For some, the foreclosure crisis of a decade ago is only a distant, unpleasant memory. But an analysis from Zillow suggests it remains a troubling reality for some minority homeowners.
Home prices now exceed their housing bubble highs in most parts of the country, but home values have been much slower to recover in neighborhoods that suffered massive foreclosures.
In predominantly black and Hispanic neighborhoods, home values plunged as much as 50 percent before the market began to recover. Foreclosed homes in black and Hispanic communities have more than doubled in value since then. Even so, they remain as much as 9.5 percent below their peaks.
Loss of wealth
Many minority homeowners, who had been saddled with subprime mortgages during the housing bubble, lost their homes to foreclosure when the market plunged and their interest rates skyrocketed. Even those who managed to hang onto their homes haven’t always benefited from the housing recovery.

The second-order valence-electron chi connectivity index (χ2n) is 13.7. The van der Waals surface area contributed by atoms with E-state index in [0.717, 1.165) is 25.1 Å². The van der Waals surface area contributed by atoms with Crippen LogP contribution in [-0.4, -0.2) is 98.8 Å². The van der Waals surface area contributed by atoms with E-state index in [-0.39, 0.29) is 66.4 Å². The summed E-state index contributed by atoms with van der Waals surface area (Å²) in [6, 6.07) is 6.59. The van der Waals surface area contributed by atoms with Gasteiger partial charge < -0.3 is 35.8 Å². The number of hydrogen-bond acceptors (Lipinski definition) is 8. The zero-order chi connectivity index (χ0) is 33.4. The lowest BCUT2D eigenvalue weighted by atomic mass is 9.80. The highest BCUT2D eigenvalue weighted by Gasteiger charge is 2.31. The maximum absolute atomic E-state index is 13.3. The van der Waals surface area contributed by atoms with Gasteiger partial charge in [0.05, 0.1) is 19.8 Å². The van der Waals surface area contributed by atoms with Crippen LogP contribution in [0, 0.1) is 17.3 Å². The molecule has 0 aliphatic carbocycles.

"The housing bust and foreclosure crisis that followed resulted in a disproportionate number of people of color losing not only the roof over their heads but the wealth -- and the opportunity to potentially build more -- that came with it," said Zillow Senior Economist Sarah Mikhitarian.
Mikhitarian says black and Hispanic homeowners were hit hard financially by the foreclosure crisis because their homes made up a large share of their net worth. With fewer liquid assets at their disposal, they often had no choice but to let their homes go when they fell underwater.
“For people who ultimately succumbed to foreclosure, they missed out on the opportunity to see their home's equity -- and therefore their wealth -- climb back up," Mikhitarian said.
In 2007, when home values had inflated the bubble to the breaking point, a home accounted for 73.1 percent of a typical Hispanic consumer’s net worth. It made up 61.8 percent of the typical black homeowner’s total wealth. When the housing market crashed, that wealth crashed with it.
In black communities, foreclosures hit 36.3 percent in Philadelphia, 38 percent in St. Louis and Baltimore, 40 percent in Cleveland, and 50 percent in Atlanta. Not surprisingly, these housing markets have lagged behind the rest of the nation in housing market recovery.
In Hispanic communities, foreclosures reached nearly 60 percent in the Los Angeles market and 55 percent in San Antonio.
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